All posts by Dolce Bandita

Chelsea Says: Grooming Tip #1 “Canine Ear Health”

Chelsea is one of our expert groomers here at Barks 5th Avenue.  Every month, she posts tips about your dog’s grooming lifestyle!

Question from Irene N.
“Chelsea, my dog’s ears have a nasty smell to them.  What is that?”

Good Question!  Caring for your dog’s ears is an EXTREMELY important part of their overall health, comfort, and happiness.

A dog’s ears have a very twisty canal area for the inner ear, and if you add some dirt, dead skin, and moisture to this environment and you have the perfect cocktail for an infection.

Many dog breeds also have hair in their ears; during grooming, we will remove that hair, as it adds to the risk for infection, as well as providing a thriving environment for ear mites; small insects that can infest a dog’s ears and incubate serious infections.

Keeping your dog’s ears dry is also an important factor for ear health; dampness invites infection; couple this with allergies or a poor diet, and you can almost expect to see yeast infections pop up in many breeds.

Bringing your pooch in regularly (every 4-6 weeks) for a grooming session allows us to keep their ear health manageable, but that doesn’t mean pet parents shouldn’t be regularly cleaning their best friend’s ears!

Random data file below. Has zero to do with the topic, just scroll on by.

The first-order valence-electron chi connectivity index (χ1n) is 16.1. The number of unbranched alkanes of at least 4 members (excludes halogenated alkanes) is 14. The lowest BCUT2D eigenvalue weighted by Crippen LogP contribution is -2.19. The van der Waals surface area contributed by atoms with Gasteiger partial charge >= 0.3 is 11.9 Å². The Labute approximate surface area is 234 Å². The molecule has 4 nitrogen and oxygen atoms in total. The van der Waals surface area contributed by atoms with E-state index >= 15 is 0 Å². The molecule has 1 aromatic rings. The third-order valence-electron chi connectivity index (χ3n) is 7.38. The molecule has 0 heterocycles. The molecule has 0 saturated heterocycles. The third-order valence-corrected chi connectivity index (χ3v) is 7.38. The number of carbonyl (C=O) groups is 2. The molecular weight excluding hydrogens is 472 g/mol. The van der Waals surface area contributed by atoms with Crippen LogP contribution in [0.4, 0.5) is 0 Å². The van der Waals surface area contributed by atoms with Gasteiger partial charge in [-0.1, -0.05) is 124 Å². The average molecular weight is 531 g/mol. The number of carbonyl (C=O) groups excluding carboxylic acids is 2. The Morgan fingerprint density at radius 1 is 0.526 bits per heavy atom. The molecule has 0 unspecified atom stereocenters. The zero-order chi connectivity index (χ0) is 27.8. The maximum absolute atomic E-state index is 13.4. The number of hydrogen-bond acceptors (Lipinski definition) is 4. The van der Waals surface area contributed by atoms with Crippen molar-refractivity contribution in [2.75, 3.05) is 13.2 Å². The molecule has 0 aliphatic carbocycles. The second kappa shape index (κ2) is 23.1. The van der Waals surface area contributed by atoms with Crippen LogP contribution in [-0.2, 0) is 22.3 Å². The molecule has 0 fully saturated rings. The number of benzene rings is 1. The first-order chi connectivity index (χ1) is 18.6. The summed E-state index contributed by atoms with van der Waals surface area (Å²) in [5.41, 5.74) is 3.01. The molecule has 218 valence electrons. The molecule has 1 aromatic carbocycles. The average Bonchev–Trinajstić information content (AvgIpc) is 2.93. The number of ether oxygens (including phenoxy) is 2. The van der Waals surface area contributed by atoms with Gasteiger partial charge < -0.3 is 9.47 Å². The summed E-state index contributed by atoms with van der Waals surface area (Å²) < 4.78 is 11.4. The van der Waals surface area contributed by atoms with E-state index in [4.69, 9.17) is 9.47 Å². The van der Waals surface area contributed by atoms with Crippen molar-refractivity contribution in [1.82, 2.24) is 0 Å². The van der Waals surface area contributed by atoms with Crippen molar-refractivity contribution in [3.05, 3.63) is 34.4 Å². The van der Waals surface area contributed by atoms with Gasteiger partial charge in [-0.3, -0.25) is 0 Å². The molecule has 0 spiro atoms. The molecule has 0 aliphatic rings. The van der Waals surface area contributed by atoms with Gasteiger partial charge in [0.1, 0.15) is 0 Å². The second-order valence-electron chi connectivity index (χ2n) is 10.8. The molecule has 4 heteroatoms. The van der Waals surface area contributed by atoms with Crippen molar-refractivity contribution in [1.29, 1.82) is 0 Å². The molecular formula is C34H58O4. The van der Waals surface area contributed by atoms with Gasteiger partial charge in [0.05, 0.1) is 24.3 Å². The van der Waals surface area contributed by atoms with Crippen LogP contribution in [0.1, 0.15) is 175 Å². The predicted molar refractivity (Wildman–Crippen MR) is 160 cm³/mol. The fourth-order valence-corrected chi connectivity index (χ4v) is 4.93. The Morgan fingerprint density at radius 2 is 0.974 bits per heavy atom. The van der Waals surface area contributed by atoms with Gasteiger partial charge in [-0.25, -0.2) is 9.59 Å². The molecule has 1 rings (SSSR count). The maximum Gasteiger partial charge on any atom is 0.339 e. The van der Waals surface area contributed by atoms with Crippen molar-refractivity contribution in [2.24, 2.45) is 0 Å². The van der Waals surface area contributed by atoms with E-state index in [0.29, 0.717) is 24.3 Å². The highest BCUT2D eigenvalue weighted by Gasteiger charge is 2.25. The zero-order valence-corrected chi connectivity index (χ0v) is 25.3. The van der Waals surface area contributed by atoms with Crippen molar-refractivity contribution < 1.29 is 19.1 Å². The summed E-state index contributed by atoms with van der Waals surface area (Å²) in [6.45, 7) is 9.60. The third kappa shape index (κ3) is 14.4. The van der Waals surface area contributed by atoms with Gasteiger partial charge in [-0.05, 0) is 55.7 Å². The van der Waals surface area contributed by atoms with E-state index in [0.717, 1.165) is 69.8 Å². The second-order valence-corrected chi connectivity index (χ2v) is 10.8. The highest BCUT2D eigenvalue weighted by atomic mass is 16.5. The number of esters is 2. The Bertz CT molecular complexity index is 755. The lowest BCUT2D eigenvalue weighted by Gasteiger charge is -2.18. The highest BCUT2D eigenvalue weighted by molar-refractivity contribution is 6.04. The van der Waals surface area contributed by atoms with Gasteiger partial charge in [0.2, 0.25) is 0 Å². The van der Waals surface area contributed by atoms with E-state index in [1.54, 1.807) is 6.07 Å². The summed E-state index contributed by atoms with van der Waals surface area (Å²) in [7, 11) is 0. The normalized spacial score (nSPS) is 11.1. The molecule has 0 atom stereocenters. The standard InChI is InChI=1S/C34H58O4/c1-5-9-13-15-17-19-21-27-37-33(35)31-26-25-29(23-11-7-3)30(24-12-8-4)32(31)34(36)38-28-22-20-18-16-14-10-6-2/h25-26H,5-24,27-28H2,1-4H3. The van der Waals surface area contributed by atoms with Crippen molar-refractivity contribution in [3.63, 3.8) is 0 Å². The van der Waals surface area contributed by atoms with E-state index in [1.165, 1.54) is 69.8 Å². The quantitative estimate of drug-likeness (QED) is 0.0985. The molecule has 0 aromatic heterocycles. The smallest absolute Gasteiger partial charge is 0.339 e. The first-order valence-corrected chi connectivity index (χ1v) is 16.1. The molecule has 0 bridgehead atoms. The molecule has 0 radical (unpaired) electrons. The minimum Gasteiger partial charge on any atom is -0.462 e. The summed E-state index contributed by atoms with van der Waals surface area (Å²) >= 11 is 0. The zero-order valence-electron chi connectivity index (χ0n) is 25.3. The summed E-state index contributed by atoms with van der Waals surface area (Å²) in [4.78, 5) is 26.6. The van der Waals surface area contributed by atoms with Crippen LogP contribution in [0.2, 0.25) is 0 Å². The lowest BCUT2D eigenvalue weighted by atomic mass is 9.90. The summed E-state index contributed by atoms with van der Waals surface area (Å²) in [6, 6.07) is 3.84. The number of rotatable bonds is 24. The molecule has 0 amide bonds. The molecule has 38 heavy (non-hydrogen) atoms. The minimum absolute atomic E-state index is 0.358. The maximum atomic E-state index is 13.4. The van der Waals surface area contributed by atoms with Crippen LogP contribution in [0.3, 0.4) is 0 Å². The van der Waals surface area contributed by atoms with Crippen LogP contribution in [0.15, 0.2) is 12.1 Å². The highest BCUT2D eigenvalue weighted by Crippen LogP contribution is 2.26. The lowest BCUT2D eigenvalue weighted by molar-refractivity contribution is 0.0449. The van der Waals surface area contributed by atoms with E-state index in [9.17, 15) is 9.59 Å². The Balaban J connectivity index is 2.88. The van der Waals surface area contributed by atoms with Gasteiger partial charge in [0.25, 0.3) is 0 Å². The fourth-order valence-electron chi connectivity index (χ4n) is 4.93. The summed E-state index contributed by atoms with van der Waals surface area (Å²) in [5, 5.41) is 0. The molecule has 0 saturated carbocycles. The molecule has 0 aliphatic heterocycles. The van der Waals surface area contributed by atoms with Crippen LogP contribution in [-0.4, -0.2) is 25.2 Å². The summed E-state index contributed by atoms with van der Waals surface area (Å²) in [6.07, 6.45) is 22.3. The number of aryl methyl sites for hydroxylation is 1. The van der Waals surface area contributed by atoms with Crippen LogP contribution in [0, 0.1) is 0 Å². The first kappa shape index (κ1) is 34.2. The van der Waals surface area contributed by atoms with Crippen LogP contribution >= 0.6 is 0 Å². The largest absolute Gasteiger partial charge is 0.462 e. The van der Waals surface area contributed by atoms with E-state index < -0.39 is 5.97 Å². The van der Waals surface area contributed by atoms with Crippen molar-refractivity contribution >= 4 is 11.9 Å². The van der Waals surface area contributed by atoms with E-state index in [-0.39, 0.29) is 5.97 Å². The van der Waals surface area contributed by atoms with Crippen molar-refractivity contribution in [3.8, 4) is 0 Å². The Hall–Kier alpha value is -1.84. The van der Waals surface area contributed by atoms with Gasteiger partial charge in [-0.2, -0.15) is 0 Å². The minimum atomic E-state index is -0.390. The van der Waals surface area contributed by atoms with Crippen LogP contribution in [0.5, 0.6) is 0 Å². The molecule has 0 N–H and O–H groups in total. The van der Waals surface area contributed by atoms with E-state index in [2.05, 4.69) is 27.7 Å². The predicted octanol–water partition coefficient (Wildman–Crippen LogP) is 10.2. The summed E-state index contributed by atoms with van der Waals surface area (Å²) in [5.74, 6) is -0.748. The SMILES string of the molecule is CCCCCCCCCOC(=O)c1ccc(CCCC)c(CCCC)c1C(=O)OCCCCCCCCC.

The next time you stop in to Barks 5th Avenue, grab me (or anyone from the grooming department) and we will be more than happy to show you how to properly clean your dog’s ears in a safe and effective manner.

See you next time!

Product Review: Wild Calling! Whitefish Recipe Kibble Dog Food

Product Review: Wild Calling! Whitefish Recipe Kibble Dog Food
by Joe Spencer
Barks 5th Avenue

Before we discuss this product, I’d like to give you a little background on my dog, Prince.

poo2     Prince is my best friend.  He is almost 14 years old, and has been with me since I was stationed at Point Loma Submarine Base shortly before September 11, 2001.  He has been my constant companion, and I love him dearly.